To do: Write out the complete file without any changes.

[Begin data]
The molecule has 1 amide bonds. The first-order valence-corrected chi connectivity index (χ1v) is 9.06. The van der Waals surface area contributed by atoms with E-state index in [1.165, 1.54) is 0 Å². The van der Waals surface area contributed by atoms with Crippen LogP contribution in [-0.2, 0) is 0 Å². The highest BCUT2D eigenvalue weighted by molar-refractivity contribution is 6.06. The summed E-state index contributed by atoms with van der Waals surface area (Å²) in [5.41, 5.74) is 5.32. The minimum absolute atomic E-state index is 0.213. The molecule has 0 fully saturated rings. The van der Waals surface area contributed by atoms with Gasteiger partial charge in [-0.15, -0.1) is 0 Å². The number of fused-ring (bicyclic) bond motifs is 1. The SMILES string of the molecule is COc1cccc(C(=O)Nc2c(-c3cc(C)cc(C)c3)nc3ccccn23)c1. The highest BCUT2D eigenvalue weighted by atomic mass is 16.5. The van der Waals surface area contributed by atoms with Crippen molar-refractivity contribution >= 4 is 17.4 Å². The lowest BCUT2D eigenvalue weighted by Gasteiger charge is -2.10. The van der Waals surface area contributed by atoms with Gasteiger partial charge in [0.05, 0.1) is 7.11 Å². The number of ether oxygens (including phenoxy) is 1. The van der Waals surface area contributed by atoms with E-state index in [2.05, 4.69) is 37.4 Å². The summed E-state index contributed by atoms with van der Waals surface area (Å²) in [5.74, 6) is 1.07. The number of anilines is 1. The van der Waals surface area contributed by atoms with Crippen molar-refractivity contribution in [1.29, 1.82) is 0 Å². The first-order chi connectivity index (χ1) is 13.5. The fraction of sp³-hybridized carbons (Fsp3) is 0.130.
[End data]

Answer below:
The molecule has 1 amide bonds. The first-order valence-corrected chi connectivity index (χ1v) is 9.06. The van der Waals surface area contributed by atoms with E-state index in [1.165, 1.54) is 0 Å². The van der Waals surface area contributed by atoms with Crippen LogP contribution in [-0.2, 0) is 0 Å². The highest BCUT2D eigenvalue weighted by molar-refractivity contribution is 6.06. The summed E-state index contributed by atoms with van der Waals surface area (Å²) in [5.41, 5.74) is 5.32. The minimum absolute atomic E-state index is 0.213. The molecule has 0 fully saturated rings. The van der Waals surface area contributed by atoms with Gasteiger partial charge in [-0.15, -0.1) is 0 Å². The number of fused-ring (bicyclic) bond motifs is 1. The SMILES string of the molecule is COc1cccc(C(=O)Nc2c(-c3cc(C)cc(C)c3)nc3ccccn23)c1. The highest BCUT2D eigenvalue weighted by atomic mass is 16.5. The van der Waals surface area contributed by atoms with Crippen molar-refractivity contribution >= 4 is 17.4 Å². The lowest BCUT2D eigenvalue weighted by Gasteiger charge is -2.10. The van der Waals surface area contributed by atoms with Gasteiger partial charge in [0.05, 0.1) is 7.11 Å². The number of ether oxygens (including phenoxy) is 1. The van der Waals surface area contributed by atoms with E-state index in [2.05, 4.69) is 37.4 Å². The summed E-state index contributed by atoms with van der Waals surface area (Å²) in [5.74, 6) is 1.07. The number of anilines is 1. The van der Waals surface area contributed by atoms with Crippen molar-refractivity contribution in [1.29, 1.82) is 0 Å². The first-order chi connectivity index (χ1) is 13.5. The fraction of sp³-hybridized carbons (Fsp3) is 0.130.